Blaine Coast Guard a wealth of resources
By Jack Kintner
You’re out on the water in your boat and you suddenly find yourself in trouble.
Perhaps you ran out of gas or you’ve run aground, a passenger is having a medical emergency, some vital part of your boat has broken or you’ve sprung a leak. Who do you call and what happens?
“If it’s dire, a life-threatening emergency, you put out a May Day on channel 16,” said Commander Davis Bogue of Flotilla 19 of the U.S. Coast Guard Auxiliary based in Blaine, “but most difficulties fall short of that, and there are other ways to get help.”
Marine VHF radios have buttons that will quickly switch to channel 16 for exactly that reason. Bogue said that one of the things that can happen, however, is that a call put out over channel 16 is public, and may draw the attention of commercial salvage operators.
“One thing to keep in mind is that while commercial towing vessels can help you out, for a price, once they’ve been engaged the Coast Guard is not allowed to interfere with a commercial operation,” Bogue said, “although you may, of course, as the vessel owner refuse their assistance.”
Bogue also said that a good alternative is to call Coast Guard Station Bellingham at 360/734-1692. “They’re manned 24/7, and can dispatch the appropriate equipment to deal with the situation.”
That could be anything from a helicopter from Coast Guard Station Port Angeles for a life-threatening medical emergency to a team of local auxiliary members operating one of ten facilities, or watercraft, that have been inspected and are approved to operate under Coast Guard supervision.
These are not Sunday sailors. Most of the roughly 60 members of the local auxiliary are highly experienced sailors or power boaters, and all who participate in such missions have been thoroughly trained to exacting Coast Guard standards.
Bogue himself has over 40 years in the Coast Guard both on active duty and in the reserve, mostly out of Sacramento, California. Though the auxiliary welcomes anyone, experienced or not, who wishes to apply for membership, the weekend patrols out of Blaine in the summer and training missions in the fall, winter and spring puts a lot of highly experienced eyes and ears out on the water ready to respond.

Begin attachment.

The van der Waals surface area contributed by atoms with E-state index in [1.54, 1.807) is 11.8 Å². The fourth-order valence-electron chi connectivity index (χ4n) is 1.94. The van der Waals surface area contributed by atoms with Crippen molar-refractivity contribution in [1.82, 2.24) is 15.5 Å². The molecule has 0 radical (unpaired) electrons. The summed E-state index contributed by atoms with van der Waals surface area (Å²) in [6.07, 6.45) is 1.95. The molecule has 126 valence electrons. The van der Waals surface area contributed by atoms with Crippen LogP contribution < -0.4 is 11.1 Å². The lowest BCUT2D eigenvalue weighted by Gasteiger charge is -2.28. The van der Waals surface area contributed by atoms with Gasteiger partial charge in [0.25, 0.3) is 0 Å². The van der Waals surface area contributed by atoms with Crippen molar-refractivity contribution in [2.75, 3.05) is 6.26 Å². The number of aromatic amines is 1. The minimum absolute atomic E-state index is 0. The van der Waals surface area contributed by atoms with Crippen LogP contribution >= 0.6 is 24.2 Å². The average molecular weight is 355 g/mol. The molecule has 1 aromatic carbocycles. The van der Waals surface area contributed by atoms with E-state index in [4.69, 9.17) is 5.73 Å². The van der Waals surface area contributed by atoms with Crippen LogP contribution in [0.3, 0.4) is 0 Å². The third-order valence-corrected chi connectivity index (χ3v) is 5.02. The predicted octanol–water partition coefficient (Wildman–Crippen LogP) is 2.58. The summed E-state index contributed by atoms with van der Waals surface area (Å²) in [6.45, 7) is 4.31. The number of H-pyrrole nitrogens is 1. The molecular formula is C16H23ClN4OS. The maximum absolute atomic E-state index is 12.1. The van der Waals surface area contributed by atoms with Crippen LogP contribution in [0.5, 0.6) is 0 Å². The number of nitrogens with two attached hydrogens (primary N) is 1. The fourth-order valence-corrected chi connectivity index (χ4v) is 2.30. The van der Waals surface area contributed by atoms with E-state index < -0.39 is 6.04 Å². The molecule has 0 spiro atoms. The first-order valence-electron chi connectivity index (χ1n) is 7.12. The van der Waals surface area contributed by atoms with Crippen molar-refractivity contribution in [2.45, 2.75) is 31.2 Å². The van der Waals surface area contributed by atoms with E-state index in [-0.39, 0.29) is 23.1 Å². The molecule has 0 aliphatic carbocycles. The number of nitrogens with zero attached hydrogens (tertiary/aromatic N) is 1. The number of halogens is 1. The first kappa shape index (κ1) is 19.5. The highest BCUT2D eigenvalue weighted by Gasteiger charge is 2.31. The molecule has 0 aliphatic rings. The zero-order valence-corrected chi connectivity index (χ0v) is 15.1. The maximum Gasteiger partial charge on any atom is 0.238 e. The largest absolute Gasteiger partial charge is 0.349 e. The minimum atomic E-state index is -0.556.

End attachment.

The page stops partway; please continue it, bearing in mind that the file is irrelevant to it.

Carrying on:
Every mission is required to be in frequent contact with the local Coast Guard Station Bellingham with no more than 30 minutes between check-ins.
Bogue was careful to emphasize the importance of training, not only for members but also for boat owners.
“Since 9/11 the auxiliary’s primary mission has been public safety and information classes,” he said, holding up a copy of a thick training manual called Boating Skills and Seamanship. “If you just want to get the state-required boater’s card, there are a lot of places with one-day classes that will do that. But we advocate taking our eight-week course, which is two hours one evening per week.
“I’ve never had anyone take it who hasn’t come back to tell us they learned something that made the $40 fee for the book worth it.”
Bogue said the next class will be announced later in the summer.
Aside from training and operating its own member’s facilities on patrol, the auxiliary also offers vessel inspections and safety checks, currently under the leadership of Lyle Schrag.
Depending on the size of the vessel, federal regulations require certain equipment to be on board and in good working order, and the auxiliary can help you make sure you’ll pass if you are ever boarded for a random inspection at sea.
Bogue said that they plan to have a Flotilla 19 barbecue as a part of Drayton Harbor Days on August 2, “to pump up interest. We’ll have a Search and Rescue (SAR) competition and have invited the helicopter from Port Angeles and the hovercraft from the Canadian Coast Guard, both of them capable of impressive displays.”
Bogue and his wife own and operate a 48-year-old steel-hulled 35-foot Dupont Cruiser they call SAR Trek. For more information call Bogue at 206/371-5526.